Re: "In spite of"
|From:||Harold Ensle <heensle@...>|
|Date:||Thursday, August 14, 2008, 19:52|
On Sun, 3 Aug 2008 18:08:50 -0400, Jim Henry <jimhenry1973@...>
>How do y'all express this meaning, whether as as conjunction or
>adposition or case or whatever, in your conlang or in natlangs
>you know? I'm particularly interested in languages where it's derived
>from some more basic root rather than being an unanalyzable
I am not sure it would make sense for a language to derive it from some root
as it is such a basic concept...and if a language did so, I would think it would
be very idiomatic.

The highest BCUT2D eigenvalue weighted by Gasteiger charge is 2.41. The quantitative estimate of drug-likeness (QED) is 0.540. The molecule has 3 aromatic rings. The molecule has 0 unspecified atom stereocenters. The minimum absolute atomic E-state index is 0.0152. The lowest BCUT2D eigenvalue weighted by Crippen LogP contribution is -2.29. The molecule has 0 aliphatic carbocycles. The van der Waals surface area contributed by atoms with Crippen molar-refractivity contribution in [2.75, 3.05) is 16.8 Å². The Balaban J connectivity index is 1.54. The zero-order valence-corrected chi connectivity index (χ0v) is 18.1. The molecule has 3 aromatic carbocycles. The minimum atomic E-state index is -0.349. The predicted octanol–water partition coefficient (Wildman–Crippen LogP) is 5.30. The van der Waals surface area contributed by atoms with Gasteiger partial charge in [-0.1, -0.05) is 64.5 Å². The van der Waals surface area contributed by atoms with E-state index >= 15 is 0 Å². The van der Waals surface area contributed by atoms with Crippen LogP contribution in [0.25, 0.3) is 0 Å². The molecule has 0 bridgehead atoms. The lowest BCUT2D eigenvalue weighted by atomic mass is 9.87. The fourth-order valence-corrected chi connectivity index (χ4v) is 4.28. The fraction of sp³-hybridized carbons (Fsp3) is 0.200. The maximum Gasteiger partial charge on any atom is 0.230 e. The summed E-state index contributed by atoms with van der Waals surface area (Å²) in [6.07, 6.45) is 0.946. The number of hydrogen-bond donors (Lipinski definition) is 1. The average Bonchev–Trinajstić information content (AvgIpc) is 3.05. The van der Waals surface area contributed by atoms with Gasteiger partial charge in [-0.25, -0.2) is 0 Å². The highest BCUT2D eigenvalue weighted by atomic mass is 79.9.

In Ankanian 'despite' is the opposite of 'because' and is composed of two
fundamental case markers: The exlusive marker on the genitive case.
The exclusive indicates that A and B are exclusive of each other and the
genitive indicates that A is being governed by B. (dative would indicate A
governs B; nominative would indicate no governing; instrumental would
indicate dependent or mutual governing)
-eyu because (genitive+inclusive); -ewi despite (genitive+exclusive)
Vesun se keyu. I said it because of him.
Vesun se kewi. I said it despite him.